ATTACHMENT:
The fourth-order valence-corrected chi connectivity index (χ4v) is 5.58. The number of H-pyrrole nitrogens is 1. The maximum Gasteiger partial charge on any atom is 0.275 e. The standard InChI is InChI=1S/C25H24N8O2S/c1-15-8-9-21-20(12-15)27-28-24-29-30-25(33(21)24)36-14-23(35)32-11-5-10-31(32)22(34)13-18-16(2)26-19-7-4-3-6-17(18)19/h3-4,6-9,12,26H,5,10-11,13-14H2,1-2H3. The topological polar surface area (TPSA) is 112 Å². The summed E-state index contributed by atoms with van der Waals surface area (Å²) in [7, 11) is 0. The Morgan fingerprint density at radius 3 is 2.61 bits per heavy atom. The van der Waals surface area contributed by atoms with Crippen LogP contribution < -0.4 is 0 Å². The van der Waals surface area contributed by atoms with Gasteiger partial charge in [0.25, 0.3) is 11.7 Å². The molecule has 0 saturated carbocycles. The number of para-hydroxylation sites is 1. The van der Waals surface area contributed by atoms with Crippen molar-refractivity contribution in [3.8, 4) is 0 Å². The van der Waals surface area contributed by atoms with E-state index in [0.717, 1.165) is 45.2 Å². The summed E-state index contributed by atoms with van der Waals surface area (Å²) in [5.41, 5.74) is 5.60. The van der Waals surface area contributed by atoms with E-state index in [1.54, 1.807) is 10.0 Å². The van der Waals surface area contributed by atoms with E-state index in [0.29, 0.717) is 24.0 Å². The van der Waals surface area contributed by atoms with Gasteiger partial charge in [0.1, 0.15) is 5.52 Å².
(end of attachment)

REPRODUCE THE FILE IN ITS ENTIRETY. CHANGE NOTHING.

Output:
The fourth-order valence-corrected chi connectivity index (χ4v) is 5.58. The number of H-pyrrole nitrogens is 1. The maximum Gasteiger partial charge on any atom is 0.275 e. The standard InChI is InChI=1S/C25H24N8O2S/c1-15-8-9-21-20(12-15)27-28-24-29-30-25(33(21)24)36-14-23(35)32-11-5-10-31(32)22(34)13-18-16(2)26-19-7-4-3-6-17(18)19/h3-4,6-9,12,26H,5,10-11,13-14H2,1-2H3. The topological polar surface area (TPSA) is 112 Å². The summed E-state index contributed by atoms with van der Waals surface area (Å²) in [7, 11) is 0. The Morgan fingerprint density at radius 3 is 2.61 bits per heavy atom. The van der Waals surface area contributed by atoms with Crippen LogP contribution < -0.4 is 0 Å². The van der Waals surface area contributed by atoms with Gasteiger partial charge in [0.25, 0.3) is 11.7 Å². The molecule has 0 saturated carbocycles. The number of para-hydroxylation sites is 1. The van der Waals surface area contributed by atoms with Crippen molar-refractivity contribution in [3.8, 4) is 0 Å². The van der Waals surface area contributed by atoms with E-state index in [0.717, 1.165) is 45.2 Å². The summed E-state index contributed by atoms with van der Waals surface area (Å²) in [5.41, 5.74) is 5.60. The van der Waals surface area contributed by atoms with E-state index in [1.54, 1.807) is 10.0 Å². The van der Waals surface area contributed by atoms with E-state index in [0.29, 0.717) is 24.0 Å². The van der Waals surface area contributed by atoms with Gasteiger partial charge in [0.1, 0.15) is 5.52 Å².